Why Chocolate is Forever: Four Ways We’re Working for the Future of Cocoa

Author Charlotte Grant

Communications & Marketing Manager
World Cocoa Foundation

If, like me, you are a chocolate lover, chances are that your heart has sunk more than once since 2013, when click bait ‘chocolate extinction’ articles started popping up all over the internet. Let’s put this scary prospect to rest once and for all. These stories tend to stretch the results of International Center for Tropical Agriculture (CIAT) research. They are based on a ‘business as usual’ approach to growing cocoa, the magic bean that is used to make your chocolate.

So, instead of planning our goodbyes to our favorite treat this Valentine’s Day, let’s get up to date on the future of cocoa.

1. Yes, climate change is affecting cocoa farmers. Here’s how we can help.

Today, due to dated practices, yields on most cocoa farms are far below where they could be. Poor farmers now face odd weather patterns and lengthy droughts. WCF promotes Climate Smart Cocoa and more cocoa on less land. We’re helping with training on professional farming and soil fertility. We’re also distributing shade trees, good cocoa plants, and creating agroforestry plots.

2. Yes, cocoa trees get sick. Here’s how farmers are looking after their plants.

A deadly virus called CSSV is threatening cocoa. CSSV spreads through insects. We don’t know how to cure the trees once they get sick, so they must be cut down. We’ve made good progress on detecting the virus early to prevent it from spreading. And, guess what, planting forest trees on and around cocoa farms can help too. We also think that, down the road, science can find virus-tolerant cocoa plants.

3. Yes, cocoa is causing deforestation in West Africa. Here’s the plan to put an end to this.

Deforestation is both an effect and a cause of climate change. Yao Ahou, a cocoa farmer in Ndenou, Côte d’Ivoire, will tell you, “there is less rain because we cut down all the big trees.” Indeed, poor farmers work in West African forests to make more money and feed their families, causing tragic forest cover loss. WCF, the governments of Côte d’Ivoire and Ghana, and international organizations joined in the Cocoa & Forests Initiative. The objective is to end cocoa-related forest loss by 2022. Concrete actions are currently being implemented by companies such as distributing almost 35 million forest trees and paying 215,900 farmers for green services. Companies are also helping farmers break their reliance on cocoa and adopt green farming. The equivalent of 500 football fields a day are being transformed, with other trees and plants grown alongside cocoa.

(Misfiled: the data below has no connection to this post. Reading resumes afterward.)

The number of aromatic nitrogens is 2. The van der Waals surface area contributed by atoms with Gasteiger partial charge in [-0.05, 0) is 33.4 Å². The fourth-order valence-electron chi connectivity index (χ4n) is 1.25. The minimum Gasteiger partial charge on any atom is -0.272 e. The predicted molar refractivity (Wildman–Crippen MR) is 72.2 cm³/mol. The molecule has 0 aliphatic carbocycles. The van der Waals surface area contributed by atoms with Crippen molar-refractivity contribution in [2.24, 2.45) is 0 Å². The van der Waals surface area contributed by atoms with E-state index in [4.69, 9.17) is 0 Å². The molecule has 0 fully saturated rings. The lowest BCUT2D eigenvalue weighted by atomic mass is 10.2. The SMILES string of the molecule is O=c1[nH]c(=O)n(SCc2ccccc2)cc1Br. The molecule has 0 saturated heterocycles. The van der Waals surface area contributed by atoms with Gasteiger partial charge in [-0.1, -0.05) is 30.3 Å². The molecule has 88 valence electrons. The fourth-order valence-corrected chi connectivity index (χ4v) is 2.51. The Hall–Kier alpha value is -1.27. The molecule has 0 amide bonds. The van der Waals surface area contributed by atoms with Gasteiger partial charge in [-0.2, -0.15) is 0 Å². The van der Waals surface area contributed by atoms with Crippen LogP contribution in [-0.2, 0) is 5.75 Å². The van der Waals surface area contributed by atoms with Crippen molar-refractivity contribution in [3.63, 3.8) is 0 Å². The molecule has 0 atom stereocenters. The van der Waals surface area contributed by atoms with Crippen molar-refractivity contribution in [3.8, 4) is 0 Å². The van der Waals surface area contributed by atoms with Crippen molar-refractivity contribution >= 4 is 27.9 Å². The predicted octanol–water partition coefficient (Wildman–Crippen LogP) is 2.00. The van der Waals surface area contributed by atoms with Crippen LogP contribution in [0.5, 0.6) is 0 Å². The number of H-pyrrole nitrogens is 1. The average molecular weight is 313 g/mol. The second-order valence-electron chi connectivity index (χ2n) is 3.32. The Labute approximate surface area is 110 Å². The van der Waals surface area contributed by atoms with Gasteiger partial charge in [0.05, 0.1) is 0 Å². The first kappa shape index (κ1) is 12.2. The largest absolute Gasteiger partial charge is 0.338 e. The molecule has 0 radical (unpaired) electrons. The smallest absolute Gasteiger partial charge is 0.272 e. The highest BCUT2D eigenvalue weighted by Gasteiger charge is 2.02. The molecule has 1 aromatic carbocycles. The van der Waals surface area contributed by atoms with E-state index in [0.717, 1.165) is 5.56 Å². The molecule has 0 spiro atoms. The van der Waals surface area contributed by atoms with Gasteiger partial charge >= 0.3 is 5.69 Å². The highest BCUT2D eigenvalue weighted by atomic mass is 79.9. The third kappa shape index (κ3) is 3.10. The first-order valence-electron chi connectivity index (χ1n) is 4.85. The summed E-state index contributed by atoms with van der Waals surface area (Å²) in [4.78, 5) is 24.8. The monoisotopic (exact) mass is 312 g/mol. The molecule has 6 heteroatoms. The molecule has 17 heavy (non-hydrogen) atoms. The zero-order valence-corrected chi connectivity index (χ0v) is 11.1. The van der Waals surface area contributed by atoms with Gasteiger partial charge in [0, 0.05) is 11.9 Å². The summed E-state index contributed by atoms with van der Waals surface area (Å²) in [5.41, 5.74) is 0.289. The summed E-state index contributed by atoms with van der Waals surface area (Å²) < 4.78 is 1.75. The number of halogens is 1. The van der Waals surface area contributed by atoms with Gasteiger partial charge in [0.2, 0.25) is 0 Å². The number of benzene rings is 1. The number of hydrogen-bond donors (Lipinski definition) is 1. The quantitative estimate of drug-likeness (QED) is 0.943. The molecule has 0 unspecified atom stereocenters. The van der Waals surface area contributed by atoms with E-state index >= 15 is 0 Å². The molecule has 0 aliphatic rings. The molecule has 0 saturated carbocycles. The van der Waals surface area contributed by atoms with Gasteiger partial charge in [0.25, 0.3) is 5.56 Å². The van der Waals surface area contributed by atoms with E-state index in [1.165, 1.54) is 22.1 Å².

4. Yes, chocolate can be a force for good. Forest-positive cocoa brings peace and fights deforestation.

Today, in Colombia, cocoa is key to the peace process. Cocoa is a sweet alternative for brave Colombian farmers who break away from illegal crops. Its unique qualities protect jobs and precious forests.

In the nearby Brazilian Amazon, native tribes are fighting for their survival and their home, the jungle. There, cocoa, a shade-loving plant, can provide jobs and protect the forest. After all, cocoa was born and has been grown and loved in this part of the world for thousands of years.

Here’s to another thousand years of chocolaty Valentines!

  • Women are working in a shade tree nursery near Soubré in Côte d'Ivoire: these trees will soon be ready to be planted on cocoa farms, increasing forest cover and protecting cocoa from the sun

  • Ediko Appo Agnès is working on her diversified cocoa farm near Agboville in Côte d'Ivoire. She recently planted a mix of food and cash crops, using green farming techniques.

  • A cocoa tree in the Amazon region of Brazil

  • A Colombian farmer is harvesting cocoa pods. These will be cut open to collect the cocoa beans. [Photo by Luker Chocolate]

  • Yao Ahou stands proudly next to a forest tree that she planted on her cocoa farm in Taabo, Eastern Côte d'Ivoire. The tree provides shade, barrier for some insects, food for farm animals, and soil nutrition.